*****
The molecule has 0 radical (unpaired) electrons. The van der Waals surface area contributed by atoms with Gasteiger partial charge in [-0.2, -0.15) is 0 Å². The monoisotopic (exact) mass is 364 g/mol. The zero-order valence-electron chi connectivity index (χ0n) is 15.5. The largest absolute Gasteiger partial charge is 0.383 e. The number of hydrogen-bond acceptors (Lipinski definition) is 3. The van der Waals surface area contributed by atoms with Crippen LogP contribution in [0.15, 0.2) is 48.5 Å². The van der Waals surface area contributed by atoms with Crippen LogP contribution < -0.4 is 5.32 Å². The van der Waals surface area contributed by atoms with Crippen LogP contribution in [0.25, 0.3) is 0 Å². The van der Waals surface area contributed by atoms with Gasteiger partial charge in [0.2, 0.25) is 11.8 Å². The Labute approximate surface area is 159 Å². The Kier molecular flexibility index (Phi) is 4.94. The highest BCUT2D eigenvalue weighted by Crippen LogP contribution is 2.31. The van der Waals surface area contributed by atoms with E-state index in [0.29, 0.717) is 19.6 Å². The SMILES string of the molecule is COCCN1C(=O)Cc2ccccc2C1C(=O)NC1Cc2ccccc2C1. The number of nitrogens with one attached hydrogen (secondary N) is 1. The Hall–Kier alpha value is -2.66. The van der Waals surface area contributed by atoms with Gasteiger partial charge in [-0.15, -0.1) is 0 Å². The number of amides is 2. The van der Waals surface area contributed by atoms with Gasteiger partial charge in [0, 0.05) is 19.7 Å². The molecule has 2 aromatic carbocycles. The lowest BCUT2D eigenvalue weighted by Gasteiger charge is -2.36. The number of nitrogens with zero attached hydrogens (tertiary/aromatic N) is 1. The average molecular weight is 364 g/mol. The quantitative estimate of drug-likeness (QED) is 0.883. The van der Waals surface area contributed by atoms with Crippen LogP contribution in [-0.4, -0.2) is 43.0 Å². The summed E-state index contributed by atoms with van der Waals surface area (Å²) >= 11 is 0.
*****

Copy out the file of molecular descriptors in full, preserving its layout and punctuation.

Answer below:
The molecule has 0 radical (unpaired) electrons. The van der Waals surface area contributed by atoms with Gasteiger partial charge in [-0.2, -0.15) is 0 Å². The monoisotopic (exact) mass is 364 g/mol. The zero-order valence-electron chi connectivity index (χ0n) is 15.5. The largest absolute Gasteiger partial charge is 0.383 e. The number of hydrogen-bond acceptors (Lipinski definition) is 3. The van der Waals surface area contributed by atoms with Crippen LogP contribution in [0.15, 0.2) is 48.5 Å². The van der Waals surface area contributed by atoms with Crippen LogP contribution < -0.4 is 5.32 Å². The van der Waals surface area contributed by atoms with Crippen LogP contribution in [0.25, 0.3) is 0 Å². The van der Waals surface area contributed by atoms with Gasteiger partial charge in [0.2, 0.25) is 11.8 Å². The Labute approximate surface area is 159 Å². The Kier molecular flexibility index (Phi) is 4.94. The highest BCUT2D eigenvalue weighted by Crippen LogP contribution is 2.31. The van der Waals surface area contributed by atoms with E-state index in [0.29, 0.717) is 19.6 Å². The SMILES string of the molecule is COCCN1C(=O)Cc2ccccc2C1C(=O)NC1Cc2ccccc2C1. The number of nitrogens with one attached hydrogen (secondary N) is 1. The Hall–Kier alpha value is -2.66. The van der Waals surface area contributed by atoms with Gasteiger partial charge in [-0.15, -0.1) is 0 Å². The number of amides is 2. The van der Waals surface area contributed by atoms with Gasteiger partial charge in [0, 0.05) is 19.7 Å². The molecule has 2 aromatic carbocycles. The lowest BCUT2D eigenvalue weighted by Gasteiger charge is -2.36. The number of nitrogens with zero attached hydrogens (tertiary/aromatic N) is 1. The average molecular weight is 364 g/mol. The quantitative estimate of drug-likeness (QED) is 0.883. The van der Waals surface area contributed by atoms with Crippen LogP contribution in [-0.4, -0.2) is 43.0 Å². The summed E-state index contributed by atoms with van der Waals surface area (Å²) >= 11 is 0.